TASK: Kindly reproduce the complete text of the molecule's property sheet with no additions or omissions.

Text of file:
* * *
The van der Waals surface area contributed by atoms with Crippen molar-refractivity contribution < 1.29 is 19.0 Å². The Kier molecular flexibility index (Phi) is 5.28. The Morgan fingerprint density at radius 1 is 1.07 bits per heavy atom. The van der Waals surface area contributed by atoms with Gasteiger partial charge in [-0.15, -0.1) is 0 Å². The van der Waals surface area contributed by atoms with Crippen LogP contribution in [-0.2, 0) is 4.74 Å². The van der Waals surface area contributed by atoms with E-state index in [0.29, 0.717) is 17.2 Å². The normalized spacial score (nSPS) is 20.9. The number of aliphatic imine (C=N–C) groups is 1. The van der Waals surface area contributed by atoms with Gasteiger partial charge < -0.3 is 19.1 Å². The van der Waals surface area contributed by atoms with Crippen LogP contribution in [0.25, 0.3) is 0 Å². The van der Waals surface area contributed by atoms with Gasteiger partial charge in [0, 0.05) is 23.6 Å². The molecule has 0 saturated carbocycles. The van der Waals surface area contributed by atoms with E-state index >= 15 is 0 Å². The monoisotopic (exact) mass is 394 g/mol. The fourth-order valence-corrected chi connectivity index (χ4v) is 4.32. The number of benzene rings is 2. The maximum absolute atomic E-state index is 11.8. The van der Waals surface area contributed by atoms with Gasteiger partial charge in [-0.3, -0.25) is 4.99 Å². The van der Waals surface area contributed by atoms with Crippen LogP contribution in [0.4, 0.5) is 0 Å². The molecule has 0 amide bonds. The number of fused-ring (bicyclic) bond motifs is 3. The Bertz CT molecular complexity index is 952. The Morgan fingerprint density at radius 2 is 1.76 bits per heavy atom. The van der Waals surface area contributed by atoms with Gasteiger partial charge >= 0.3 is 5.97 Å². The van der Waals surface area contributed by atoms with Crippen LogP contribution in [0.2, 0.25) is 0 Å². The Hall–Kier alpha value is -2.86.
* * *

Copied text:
The van der Waals surface area contributed by atoms with Crippen molar-refractivity contribution < 1.29 is 19.0 Å². The Kier molecular flexibility index (Phi) is 5.28. The Morgan fingerprint density at radius 1 is 1.07 bits per heavy atom. The van der Waals surface area contributed by atoms with Gasteiger partial charge in [-0.15, -0.1) is 0 Å². The van der Waals surface area contributed by atoms with Crippen LogP contribution in [-0.2, 0) is 4.74 Å². The van der Waals surface area contributed by atoms with E-state index in [0.29, 0.717) is 17.2 Å². The normalized spacial score (nSPS) is 20.9. The number of aliphatic imine (C=N–C) groups is 1. The van der Waals surface area contributed by atoms with Gasteiger partial charge < -0.3 is 19.1 Å². The van der Waals surface area contributed by atoms with Crippen LogP contribution in [0.25, 0.3) is 0 Å². The van der Waals surface area contributed by atoms with Gasteiger partial charge in [0, 0.05) is 23.6 Å². The molecule has 0 saturated carbocycles. The van der Waals surface area contributed by atoms with E-state index >= 15 is 0 Å². The monoisotopic (exact) mass is 394 g/mol. The fourth-order valence-corrected chi connectivity index (χ4v) is 4.32. The number of benzene rings is 2. The maximum absolute atomic E-state index is 11.8. The van der Waals surface area contributed by atoms with Gasteiger partial charge in [-0.3, -0.25) is 4.99 Å². The van der Waals surface area contributed by atoms with Crippen LogP contribution in [0.4, 0.5) is 0 Å². The molecule has 0 amide bonds. The number of fused-ring (bicyclic) bond motifs is 3. The Bertz CT molecular complexity index is 952. The Morgan fingerprint density at radius 2 is 1.76 bits per heavy atom. The van der Waals surface area contributed by atoms with Gasteiger partial charge >= 0.3 is 5.97 Å². The van der Waals surface area contributed by atoms with Crippen LogP contribution in [0.2, 0.25) is 0 Å². The Hall–Kier alpha value is -2.86.